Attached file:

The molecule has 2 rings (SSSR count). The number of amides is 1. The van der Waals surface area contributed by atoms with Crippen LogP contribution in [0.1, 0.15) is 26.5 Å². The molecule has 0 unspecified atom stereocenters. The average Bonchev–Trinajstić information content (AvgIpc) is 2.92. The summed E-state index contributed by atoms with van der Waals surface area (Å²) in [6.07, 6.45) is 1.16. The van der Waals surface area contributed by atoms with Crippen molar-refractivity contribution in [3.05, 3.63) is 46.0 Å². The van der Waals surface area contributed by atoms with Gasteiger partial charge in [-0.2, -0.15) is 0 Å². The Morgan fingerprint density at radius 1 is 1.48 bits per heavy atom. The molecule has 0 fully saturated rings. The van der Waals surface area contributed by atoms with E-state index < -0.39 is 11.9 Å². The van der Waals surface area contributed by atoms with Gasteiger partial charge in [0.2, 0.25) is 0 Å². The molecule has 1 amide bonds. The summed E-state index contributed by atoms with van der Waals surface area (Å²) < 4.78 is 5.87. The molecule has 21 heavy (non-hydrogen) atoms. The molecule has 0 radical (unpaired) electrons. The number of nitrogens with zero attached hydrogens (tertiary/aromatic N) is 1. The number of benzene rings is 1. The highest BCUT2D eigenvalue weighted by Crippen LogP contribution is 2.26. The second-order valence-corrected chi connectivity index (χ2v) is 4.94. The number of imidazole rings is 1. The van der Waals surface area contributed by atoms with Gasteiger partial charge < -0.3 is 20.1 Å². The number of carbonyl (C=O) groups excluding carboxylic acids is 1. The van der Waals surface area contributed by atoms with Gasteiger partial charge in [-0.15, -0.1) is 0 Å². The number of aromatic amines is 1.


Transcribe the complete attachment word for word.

The molecule has 2 rings (SSSR count). The number of amides is 1. The van der Waals surface area contributed by atoms with Crippen LogP contribution in [0.1, 0.15) is 26.5 Å². The molecule has 0 unspecified atom stereocenters. The average Bonchev–Trinajstić information content (AvgIpc) is 2.92. The summed E-state index contributed by atoms with van der Waals surface area (Å²) in [6.07, 6.45) is 1.16. The van der Waals surface area contributed by atoms with Crippen molar-refractivity contribution in [3.05, 3.63) is 46.0 Å². The van der Waals surface area contributed by atoms with Gasteiger partial charge in [-0.2, -0.15) is 0 Å². The Morgan fingerprint density at radius 1 is 1.48 bits per heavy atom. The molecule has 0 fully saturated rings. The van der Waals surface area contributed by atoms with E-state index < -0.39 is 11.9 Å². The van der Waals surface area contributed by atoms with Gasteiger partial charge in [0.2, 0.25) is 0 Å². The molecule has 1 amide bonds. The summed E-state index contributed by atoms with van der Waals surface area (Å²) < 4.78 is 5.87. The molecule has 21 heavy (non-hydrogen) atoms. The molecule has 0 radical (unpaired) electrons. The number of nitrogens with zero attached hydrogens (tertiary/aromatic N) is 1. The number of benzene rings is 1. The highest BCUT2D eigenvalue weighted by Crippen LogP contribution is 2.26. The second-order valence-corrected chi connectivity index (χ2v) is 4.94. The number of imidazole rings is 1. The van der Waals surface area contributed by atoms with Gasteiger partial charge < -0.3 is 20.1 Å². The number of carbonyl (C=O) groups excluding carboxylic acids is 1. The van der Waals surface area contributed by atoms with Gasteiger partial charge in [-0.15, -0.1) is 0 Å². The number of aromatic amines is 1.